This is a pretty good scene, since you can tell that it's the actor, not a stuntman, who is getting so close to the cobra. You kind of wonder how they do it until once brief moment where a pane of glass can be seen, ala Raiders of the Lost Ark. Still, not bad.

Sadly, the absurdly pneumatic Ms. Devereux is barely in this movie--as you can see above, when God was giving out Cup Sizes, she got in line three times. Despite (or maybe because of) the low-cut top Hammer gives her, she's barely in the movie at all. Her scene watching the cobra attack Lewis is the only really good glimpse we get of her. Harumph!

Captain Smith continues his bumbling ways, even allowing the cult members (pretending to be innocent travelers) to join a new, larger, supposedly more secure caravan, which leads to more murders in the middle of the night. Lewis' pet mongoose helps his escape the cobra when it kills the snake, which the cult takes as a sign that Kali is displeased with them. So they let Lewis go.

He joins up with Lt. Silver (Paul Stassino), but little does he know that Silver is also a cult member! At one point he sees a scar that is the mark of the cult and shoots Silver. Lewis is then caught again by the cult, and set to die by fire. But he is rescued by Ram Das' brother who, under the control of the cult, killed Ram. Overcome by guilt, he frees Lewis, who finally convinces Henderson to send in the troops to wipe out the cult.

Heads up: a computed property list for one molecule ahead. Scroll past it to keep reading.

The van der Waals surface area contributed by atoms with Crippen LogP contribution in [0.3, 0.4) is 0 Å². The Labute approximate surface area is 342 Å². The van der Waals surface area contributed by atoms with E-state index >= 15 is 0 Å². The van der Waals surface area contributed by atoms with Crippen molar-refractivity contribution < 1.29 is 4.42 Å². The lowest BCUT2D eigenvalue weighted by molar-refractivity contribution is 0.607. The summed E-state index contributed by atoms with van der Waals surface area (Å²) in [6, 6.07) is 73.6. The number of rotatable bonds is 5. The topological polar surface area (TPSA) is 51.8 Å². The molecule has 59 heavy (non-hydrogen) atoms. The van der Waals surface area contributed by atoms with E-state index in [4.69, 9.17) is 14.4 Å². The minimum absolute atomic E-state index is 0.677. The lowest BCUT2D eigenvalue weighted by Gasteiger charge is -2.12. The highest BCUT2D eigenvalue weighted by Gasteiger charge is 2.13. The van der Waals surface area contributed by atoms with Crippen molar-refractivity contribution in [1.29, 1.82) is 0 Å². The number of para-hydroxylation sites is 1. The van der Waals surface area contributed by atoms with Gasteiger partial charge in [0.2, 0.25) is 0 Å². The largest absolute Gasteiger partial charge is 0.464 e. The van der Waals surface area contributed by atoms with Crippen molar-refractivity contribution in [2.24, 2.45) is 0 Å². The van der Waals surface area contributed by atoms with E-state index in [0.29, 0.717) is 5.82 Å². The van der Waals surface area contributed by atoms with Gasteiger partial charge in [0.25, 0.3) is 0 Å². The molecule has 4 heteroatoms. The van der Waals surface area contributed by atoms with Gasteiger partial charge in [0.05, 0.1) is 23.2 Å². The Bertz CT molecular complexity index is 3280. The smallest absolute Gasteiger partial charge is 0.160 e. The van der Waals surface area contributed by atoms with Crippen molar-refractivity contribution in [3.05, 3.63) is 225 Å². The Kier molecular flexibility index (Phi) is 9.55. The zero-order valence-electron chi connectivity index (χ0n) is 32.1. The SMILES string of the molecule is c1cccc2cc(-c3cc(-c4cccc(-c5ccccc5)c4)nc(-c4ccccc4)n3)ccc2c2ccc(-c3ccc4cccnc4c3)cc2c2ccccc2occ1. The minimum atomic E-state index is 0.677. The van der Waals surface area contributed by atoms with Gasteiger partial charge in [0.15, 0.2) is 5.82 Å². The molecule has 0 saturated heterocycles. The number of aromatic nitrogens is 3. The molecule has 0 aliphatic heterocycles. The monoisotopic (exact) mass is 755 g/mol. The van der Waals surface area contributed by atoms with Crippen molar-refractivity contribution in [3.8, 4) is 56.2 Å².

Lewis ends up fighting the cult leader George Pastell, the result of which leads to the High Priest tossed onto his own funeral pyre:
The cult is wiped out, and the film ends with Henderson giving Lewis a promotion for his efforts. The End.

I went into The Stranglers of Bombay expecting a fun, lurid, bloody little thriller, filled with heaving bosoms just like a lot of their monster films. And while we get a little bit of that here, there are so many scenes of British guys talking that, to me, it really makes the film drag. We know early on that the Thugee cult is real, so watching a bunch of characters argue about that fact is just wasting everyone's time.
Apparently the film is somewhat accurate, historically--a cult like this really did exist, and was supposedly responsible for thousands, possibly millions, of deaths. And the British East India Company systematically wiped them out. Hey, we all gots to make a buck

Check out the aforementioned trailer to The Stranglers From Bombay and I think you'll see why I was so excited to see this movie. I guess you can argue it did its job:

Fun Fact: This film is a bit of a Movie Monday Triple Play: it stars Guy Rolfe, who starred in Mr. Sardonicus, as well as Allen Cuthbertson, who co-starred in Captain Nemo and the Underwater City!